Texas-educated businessman ahead in polls in run for president of Panama

Laurentino Cortizo, of the Revolutionary Democratic Party waves a Panamanian flag during his closing campaign rally May 1 in Panama City.
(Luis Acosta / AFP/Getty Images)

A Texas-educated business leader is the front-runner to become Panama’s next president, as voters look set to punish the ruling party for corruption scandals and the weakest economy in a decade.

Laurentino Cortizo, 66, leads polls ahead of the Sunday general election and pledges to clean up government and revitalize what was, until recently, the top-performing economy in the Americas. Cortizo is from the center-left Revolutionary Democratic Party.

In recent years, Panama’s growth rate has sometimes exceeded China’s, but slipped amid a slowdown in construction as major projects were completed and private investment also slowed. Panama inaugurated a new metro line and airport terminal last month and is planning a fourth bridge over the recently-expanded Panama canal.


Growth slowed to 3.7% last year, the slowest pace since 2009, though still more than twice the Latin American average.

Anger over a series of scandals including the Panama Papers and allegations of bribery has diminished support for President Juan Carlos Varela’s ruling party as voters turn to opposition candidates like Cortizo. Democratic Change party candidate Romulo Roux is polling second and independent Ricardo Lombana third, with the ruling Panamenista party fourth.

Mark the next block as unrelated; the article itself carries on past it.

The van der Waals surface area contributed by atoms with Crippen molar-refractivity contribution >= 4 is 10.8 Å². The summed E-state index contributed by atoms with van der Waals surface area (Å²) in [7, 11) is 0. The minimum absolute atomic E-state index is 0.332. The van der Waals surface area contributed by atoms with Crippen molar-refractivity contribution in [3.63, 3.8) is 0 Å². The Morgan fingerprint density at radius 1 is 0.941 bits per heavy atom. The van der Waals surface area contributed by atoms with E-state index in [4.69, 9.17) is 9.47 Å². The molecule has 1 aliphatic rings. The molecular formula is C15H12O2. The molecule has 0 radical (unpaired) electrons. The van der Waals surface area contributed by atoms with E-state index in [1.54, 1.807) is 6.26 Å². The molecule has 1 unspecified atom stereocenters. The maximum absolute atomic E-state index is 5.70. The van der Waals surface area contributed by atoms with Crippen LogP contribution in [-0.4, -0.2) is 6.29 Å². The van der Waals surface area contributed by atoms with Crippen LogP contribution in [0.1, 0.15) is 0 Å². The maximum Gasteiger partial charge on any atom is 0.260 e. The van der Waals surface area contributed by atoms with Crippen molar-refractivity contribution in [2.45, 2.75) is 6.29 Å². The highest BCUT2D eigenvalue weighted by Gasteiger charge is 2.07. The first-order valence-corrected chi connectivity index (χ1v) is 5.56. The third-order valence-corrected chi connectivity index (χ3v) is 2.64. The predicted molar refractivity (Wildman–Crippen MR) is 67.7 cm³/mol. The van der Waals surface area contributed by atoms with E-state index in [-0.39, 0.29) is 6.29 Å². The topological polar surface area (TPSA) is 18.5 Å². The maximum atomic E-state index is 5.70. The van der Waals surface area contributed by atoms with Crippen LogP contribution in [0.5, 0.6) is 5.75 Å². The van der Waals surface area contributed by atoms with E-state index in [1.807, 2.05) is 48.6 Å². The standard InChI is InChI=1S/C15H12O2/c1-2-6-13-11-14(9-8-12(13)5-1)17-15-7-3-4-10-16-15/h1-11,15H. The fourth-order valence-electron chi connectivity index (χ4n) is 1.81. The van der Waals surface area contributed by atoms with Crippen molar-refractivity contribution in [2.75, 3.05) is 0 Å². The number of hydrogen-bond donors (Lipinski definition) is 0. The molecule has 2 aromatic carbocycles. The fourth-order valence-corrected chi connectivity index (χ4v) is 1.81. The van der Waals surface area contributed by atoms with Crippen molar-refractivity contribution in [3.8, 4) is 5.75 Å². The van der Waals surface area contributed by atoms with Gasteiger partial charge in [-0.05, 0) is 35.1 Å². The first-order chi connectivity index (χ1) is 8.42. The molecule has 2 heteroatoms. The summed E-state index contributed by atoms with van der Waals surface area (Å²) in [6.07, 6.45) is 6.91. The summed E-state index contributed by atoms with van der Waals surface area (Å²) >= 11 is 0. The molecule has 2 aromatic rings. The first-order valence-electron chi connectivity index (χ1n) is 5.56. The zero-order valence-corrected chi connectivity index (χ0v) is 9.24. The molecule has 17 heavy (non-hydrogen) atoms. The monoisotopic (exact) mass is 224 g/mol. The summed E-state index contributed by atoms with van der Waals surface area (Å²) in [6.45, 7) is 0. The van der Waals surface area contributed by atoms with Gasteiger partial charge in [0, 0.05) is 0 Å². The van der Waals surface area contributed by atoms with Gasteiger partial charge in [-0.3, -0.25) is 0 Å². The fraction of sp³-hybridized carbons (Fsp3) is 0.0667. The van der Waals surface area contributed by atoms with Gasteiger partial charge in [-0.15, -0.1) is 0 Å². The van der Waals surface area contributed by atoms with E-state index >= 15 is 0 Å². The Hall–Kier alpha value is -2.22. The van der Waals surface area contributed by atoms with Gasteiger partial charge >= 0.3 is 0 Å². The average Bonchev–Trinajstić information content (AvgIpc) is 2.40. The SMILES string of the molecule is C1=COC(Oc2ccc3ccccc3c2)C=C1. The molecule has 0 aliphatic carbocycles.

Polls open at 7 a.m. local time and close at 4 p.m, and the new president will take office July 1. Voters will also elect mayors and members of the 71-seat, unicameral congress.

“Panamanians are looking for a candidate who has a tougher stance against corruption,” said Claudia Navas, a Colombia-based analyst for Control Risks. “There is a concern that the economy is not going as well as previous years.”

Cortizo, whose father was a Spanish immigrant, pledged during the campaign to boost investment in agriculture, technology and infrastructure. He studied business in the U.S. and received a doctorate from the University of Texas, Austin, according to his resume filed with the electoral authority. He has led two construction companies and a livestock business since 1985.

The next president is likely to face a difficult task keeping public finances under control, said former Finance Minister Frank de Lima. The government has run up arrears with suppliers and, last year, reduced the property tax rate. Low water levels in the canal this year, due to dry weather, have led to a series of draft restrictions and could put a dent in revenues that the waterway pays the government, which totaled $1.7 billion in 2018.


Panama’s GDP per capita of nearly $16,000 is among the highest in Latin America, and has already surpassed some European nations including Hungary and Croatia. The next president will probably try to keep Panama on its business-friendly path.

“Policy continuity is likely,” Eurasia Group analyst Risa Grais-Targow wrote in a note to clients. “Regardless of who wins, the election results are unlikely to lead to a meaningful shift in the country’s business-friendly macro-economic policy model.”

The longing for a stronger economy had made former President Ricardo Martinelli, who oversaw growth rates above 11%, the top candidate for mayor of Panama City, even though he is in jail. But election authorities ruled last month that he does not meet residency requirements and will not appear on the ballot.